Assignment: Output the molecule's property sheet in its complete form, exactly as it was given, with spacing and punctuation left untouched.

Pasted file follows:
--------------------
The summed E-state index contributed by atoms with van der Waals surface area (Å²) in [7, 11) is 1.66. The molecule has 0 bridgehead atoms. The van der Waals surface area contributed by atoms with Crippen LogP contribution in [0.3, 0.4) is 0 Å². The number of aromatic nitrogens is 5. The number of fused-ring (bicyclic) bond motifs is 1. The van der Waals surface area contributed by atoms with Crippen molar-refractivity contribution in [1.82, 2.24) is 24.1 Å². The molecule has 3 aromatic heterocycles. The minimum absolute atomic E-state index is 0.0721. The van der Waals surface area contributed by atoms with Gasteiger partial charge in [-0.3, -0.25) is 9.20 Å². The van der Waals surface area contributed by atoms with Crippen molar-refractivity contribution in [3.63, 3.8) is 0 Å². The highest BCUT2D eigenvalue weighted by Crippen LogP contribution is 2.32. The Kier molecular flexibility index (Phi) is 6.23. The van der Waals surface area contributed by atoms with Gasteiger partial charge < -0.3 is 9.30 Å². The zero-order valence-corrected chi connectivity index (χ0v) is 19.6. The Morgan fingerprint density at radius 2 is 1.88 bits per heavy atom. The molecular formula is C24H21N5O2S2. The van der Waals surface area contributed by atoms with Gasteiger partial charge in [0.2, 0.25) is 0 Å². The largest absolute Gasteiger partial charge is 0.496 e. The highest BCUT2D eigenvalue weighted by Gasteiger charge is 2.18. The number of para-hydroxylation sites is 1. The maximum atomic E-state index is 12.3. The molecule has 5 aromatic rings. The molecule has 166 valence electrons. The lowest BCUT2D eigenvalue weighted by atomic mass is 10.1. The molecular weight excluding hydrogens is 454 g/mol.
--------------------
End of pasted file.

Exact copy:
The summed E-state index contributed by atoms with van der Waals surface area (Å²) in [7, 11) is 1.66. The molecule has 0 bridgehead atoms. The van der Waals surface area contributed by atoms with Crippen LogP contribution in [0.3, 0.4) is 0 Å². The number of aromatic nitrogens is 5. The number of fused-ring (bicyclic) bond motifs is 1. The van der Waals surface area contributed by atoms with Crippen molar-refractivity contribution in [1.82, 2.24) is 24.1 Å². The molecule has 3 aromatic heterocycles. The minimum absolute atomic E-state index is 0.0721. The van der Waals surface area contributed by atoms with Gasteiger partial charge in [-0.3, -0.25) is 9.20 Å². The van der Waals surface area contributed by atoms with Crippen molar-refractivity contribution in [3.63, 3.8) is 0 Å². The highest BCUT2D eigenvalue weighted by Crippen LogP contribution is 2.32. The Kier molecular flexibility index (Phi) is 6.23. The van der Waals surface area contributed by atoms with Gasteiger partial charge < -0.3 is 9.30 Å². The zero-order valence-corrected chi connectivity index (χ0v) is 19.6. The Morgan fingerprint density at radius 2 is 1.88 bits per heavy atom. The molecular formula is C24H21N5O2S2. The van der Waals surface area contributed by atoms with Gasteiger partial charge in [0.2, 0.25) is 0 Å². The largest absolute Gasteiger partial charge is 0.496 e. The highest BCUT2D eigenvalue weighted by Gasteiger charge is 2.18. The number of para-hydroxylation sites is 1. The maximum atomic E-state index is 12.3. The molecule has 5 aromatic rings. The molecule has 166 valence electrons. The lowest BCUT2D eigenvalue weighted by atomic mass is 10.1. The molecular weight excluding hydrogens is 454 g/mol.